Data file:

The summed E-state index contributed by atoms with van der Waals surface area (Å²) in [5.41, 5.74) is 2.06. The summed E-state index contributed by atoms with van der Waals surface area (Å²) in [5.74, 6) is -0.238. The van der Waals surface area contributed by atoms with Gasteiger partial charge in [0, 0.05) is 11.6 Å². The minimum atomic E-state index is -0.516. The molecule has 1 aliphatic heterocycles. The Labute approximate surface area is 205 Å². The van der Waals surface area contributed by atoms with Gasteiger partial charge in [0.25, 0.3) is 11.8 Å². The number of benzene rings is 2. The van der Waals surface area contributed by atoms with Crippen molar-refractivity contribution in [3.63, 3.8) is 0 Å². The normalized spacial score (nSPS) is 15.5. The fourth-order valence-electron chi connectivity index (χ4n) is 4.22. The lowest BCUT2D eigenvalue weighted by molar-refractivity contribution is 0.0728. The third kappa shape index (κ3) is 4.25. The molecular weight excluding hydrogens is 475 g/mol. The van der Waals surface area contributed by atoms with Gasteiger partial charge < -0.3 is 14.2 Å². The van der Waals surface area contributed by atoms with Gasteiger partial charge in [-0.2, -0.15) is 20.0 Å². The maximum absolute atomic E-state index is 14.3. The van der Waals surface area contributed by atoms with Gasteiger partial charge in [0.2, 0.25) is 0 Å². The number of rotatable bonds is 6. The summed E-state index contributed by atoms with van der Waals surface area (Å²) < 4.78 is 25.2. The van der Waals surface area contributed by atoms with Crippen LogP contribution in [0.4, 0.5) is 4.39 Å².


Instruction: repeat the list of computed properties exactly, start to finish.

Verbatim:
The summed E-state index contributed by atoms with van der Waals surface area (Å²) in [5.41, 5.74) is 2.06. The summed E-state index contributed by atoms with van der Waals surface area (Å²) in [5.74, 6) is -0.238. The van der Waals surface area contributed by atoms with Gasteiger partial charge in [0, 0.05) is 11.6 Å². The minimum atomic E-state index is -0.516. The molecule has 1 aliphatic heterocycles. The Labute approximate surface area is 205 Å². The van der Waals surface area contributed by atoms with Gasteiger partial charge in [0.25, 0.3) is 11.8 Å². The number of benzene rings is 2. The van der Waals surface area contributed by atoms with Crippen molar-refractivity contribution in [3.63, 3.8) is 0 Å². The normalized spacial score (nSPS) is 15.5. The fourth-order valence-electron chi connectivity index (χ4n) is 4.22. The lowest BCUT2D eigenvalue weighted by molar-refractivity contribution is 0.0728. The third kappa shape index (κ3) is 4.25. The molecular weight excluding hydrogens is 475 g/mol. The van der Waals surface area contributed by atoms with Gasteiger partial charge < -0.3 is 14.2 Å². The van der Waals surface area contributed by atoms with Gasteiger partial charge in [-0.2, -0.15) is 20.0 Å². The maximum absolute atomic E-state index is 14.3. The van der Waals surface area contributed by atoms with Gasteiger partial charge in [0.2, 0.25) is 0 Å². The number of rotatable bonds is 6. The summed E-state index contributed by atoms with van der Waals surface area (Å²) < 4.78 is 25.2. The van der Waals surface area contributed by atoms with Crippen LogP contribution in [0.4, 0.5) is 4.39 Å².